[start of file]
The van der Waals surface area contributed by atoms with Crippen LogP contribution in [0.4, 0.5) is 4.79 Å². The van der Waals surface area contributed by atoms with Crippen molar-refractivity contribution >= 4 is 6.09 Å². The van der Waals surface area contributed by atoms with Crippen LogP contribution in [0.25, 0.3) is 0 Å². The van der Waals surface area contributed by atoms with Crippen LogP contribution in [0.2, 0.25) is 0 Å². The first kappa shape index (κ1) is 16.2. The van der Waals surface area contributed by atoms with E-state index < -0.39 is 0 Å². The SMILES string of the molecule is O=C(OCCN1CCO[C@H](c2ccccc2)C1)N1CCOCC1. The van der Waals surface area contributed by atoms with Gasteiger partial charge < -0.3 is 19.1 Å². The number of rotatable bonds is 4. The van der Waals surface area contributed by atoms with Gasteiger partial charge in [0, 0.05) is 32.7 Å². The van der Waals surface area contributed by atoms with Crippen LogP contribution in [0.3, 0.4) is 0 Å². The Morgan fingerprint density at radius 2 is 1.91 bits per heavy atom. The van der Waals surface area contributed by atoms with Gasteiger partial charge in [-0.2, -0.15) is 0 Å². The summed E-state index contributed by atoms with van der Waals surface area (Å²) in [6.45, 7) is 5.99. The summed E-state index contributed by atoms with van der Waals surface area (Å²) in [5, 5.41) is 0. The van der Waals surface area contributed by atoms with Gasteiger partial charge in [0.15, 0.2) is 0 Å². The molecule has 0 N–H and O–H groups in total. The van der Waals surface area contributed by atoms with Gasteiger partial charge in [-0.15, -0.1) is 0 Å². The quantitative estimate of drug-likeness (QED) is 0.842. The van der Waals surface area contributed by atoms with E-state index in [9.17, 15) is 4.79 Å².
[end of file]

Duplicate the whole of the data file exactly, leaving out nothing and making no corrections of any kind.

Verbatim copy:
The van der Waals surface area contributed by atoms with Crippen LogP contribution in [0.4, 0.5) is 4.79 Å². The van der Waals surface area contributed by atoms with Crippen molar-refractivity contribution >= 4 is 6.09 Å². The van der Waals surface area contributed by atoms with Crippen LogP contribution in [0.25, 0.3) is 0 Å². The van der Waals surface area contributed by atoms with Crippen LogP contribution in [0.2, 0.25) is 0 Å². The first kappa shape index (κ1) is 16.2. The van der Waals surface area contributed by atoms with E-state index < -0.39 is 0 Å². The SMILES string of the molecule is O=C(OCCN1CCO[C@H](c2ccccc2)C1)N1CCOCC1. The van der Waals surface area contributed by atoms with Gasteiger partial charge < -0.3 is 19.1 Å². The number of rotatable bonds is 4. The van der Waals surface area contributed by atoms with Gasteiger partial charge in [0, 0.05) is 32.7 Å². The van der Waals surface area contributed by atoms with Crippen LogP contribution in [0.3, 0.4) is 0 Å². The Morgan fingerprint density at radius 2 is 1.91 bits per heavy atom. The van der Waals surface area contributed by atoms with Gasteiger partial charge in [-0.2, -0.15) is 0 Å². The summed E-state index contributed by atoms with van der Waals surface area (Å²) in [6.45, 7) is 5.99. The summed E-state index contributed by atoms with van der Waals surface area (Å²) in [5, 5.41) is 0. The van der Waals surface area contributed by atoms with Gasteiger partial charge in [0.15, 0.2) is 0 Å². The molecule has 0 N–H and O–H groups in total. The van der Waals surface area contributed by atoms with Gasteiger partial charge in [-0.15, -0.1) is 0 Å². The quantitative estimate of drug-likeness (QED) is 0.842. The van der Waals surface area contributed by atoms with E-state index in [9.17, 15) is 4.79 Å².